Solid-state also makes a difference in speed and accuracy. “Since we're using the crystal and we use the radio frequency to select the different wavelengths, it’s a lot faster than a motor physically moving a mirror,” Lentz says. The crystal also allows for specificity within the whole spectral wavelength range, whereas other near-infrared spectrometers either lack that precision or can’t cover the full range. “If you're only specific to a certain extent, you're ignoring other data that could be relevant.”

To ensure customers have the best tool for the job, Brimrose builds all its units in its Maryland facility and customizes them depending on the application. “Whether it's over a conveyor, in a flow, or outside of an extrusion, we can integrate our spectrometer in any part of the process,” Mehta adds. It’s not an off-the-shelf solution, but one that requires working closely with the customer to tailor the unit or its accessories to their needs.

Brimrose is also continually researching and developing new technologies to better serve their clients. “That's something that we like to do,” Chaffee says. “We like to push the envelope and come up with ideas to help our customers be more productive and more successful.”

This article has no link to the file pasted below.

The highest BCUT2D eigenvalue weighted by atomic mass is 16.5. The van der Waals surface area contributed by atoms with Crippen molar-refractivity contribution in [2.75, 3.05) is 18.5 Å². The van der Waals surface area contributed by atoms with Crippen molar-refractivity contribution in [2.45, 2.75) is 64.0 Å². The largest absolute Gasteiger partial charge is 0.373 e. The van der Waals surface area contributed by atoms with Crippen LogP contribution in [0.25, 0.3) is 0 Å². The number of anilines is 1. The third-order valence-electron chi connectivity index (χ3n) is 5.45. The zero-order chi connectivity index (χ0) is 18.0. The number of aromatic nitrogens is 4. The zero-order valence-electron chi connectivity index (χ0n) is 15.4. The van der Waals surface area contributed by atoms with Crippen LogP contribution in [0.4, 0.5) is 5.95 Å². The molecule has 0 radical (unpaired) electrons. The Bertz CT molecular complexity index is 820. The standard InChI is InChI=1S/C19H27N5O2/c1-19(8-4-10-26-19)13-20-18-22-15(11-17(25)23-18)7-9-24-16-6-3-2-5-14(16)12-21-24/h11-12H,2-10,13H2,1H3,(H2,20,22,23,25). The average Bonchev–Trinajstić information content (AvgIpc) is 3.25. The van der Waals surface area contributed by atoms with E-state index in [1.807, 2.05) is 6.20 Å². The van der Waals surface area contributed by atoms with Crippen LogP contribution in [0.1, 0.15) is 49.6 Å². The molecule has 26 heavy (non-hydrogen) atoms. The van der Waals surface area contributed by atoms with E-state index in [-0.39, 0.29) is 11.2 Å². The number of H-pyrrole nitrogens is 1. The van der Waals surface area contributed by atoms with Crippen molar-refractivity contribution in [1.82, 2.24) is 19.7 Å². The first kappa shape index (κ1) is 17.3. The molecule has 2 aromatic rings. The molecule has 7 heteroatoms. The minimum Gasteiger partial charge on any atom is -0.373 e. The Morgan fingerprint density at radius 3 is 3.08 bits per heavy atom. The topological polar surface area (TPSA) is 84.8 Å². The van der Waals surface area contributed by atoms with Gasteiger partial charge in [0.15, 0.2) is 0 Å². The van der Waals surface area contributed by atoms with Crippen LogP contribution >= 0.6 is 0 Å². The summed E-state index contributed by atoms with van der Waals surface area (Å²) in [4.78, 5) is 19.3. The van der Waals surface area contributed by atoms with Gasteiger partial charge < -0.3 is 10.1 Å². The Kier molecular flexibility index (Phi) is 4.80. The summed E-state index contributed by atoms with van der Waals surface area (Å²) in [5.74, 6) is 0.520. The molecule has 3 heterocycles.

One of their most fun projects recently was to design a custom spectrometer to find water on the moon. “We're part of the Commercial Lunar Payload Services program that NASA launched,” Chaffee says. “We have a spectrometer with a specific mission to look for hydroxyl and other H2O contents on the surface of the moon. We're very excited about that.”

Brimrose will be returning to PROCESS EXPO as an exhibitor this fall. “The attendance of both exhibitors and attendees is great,” Mehta comments. Lentz adds, “Being able to talk to the people making the ovens that go into factories is just as valuable to us as talking to the people who already have an oven and need something to control it.”

They feel that PROCESS EXPO is also an excellent opportunity to showcase how their spectrometers can support safe and profitable production. “The large majority of our spectrometers are used in process control systems,” Chaffee says. “So we like being able to demonstrate our products.”

You can find Brimrose at Booth #870 at PROCESS EXPO to learn more about the benefits of its spectrometers and the technology behind them.

Used with permission from the Process Expo blog

Moisture Analysis in Food Becomes an Opportunity for Our Spectrometers


A beautiful thing about working with spectrometers is that you don’t always know where the next application is going to come from. These are great instruments that allow us to see and understand materials well beyond what we otherwise would be capable of knowing.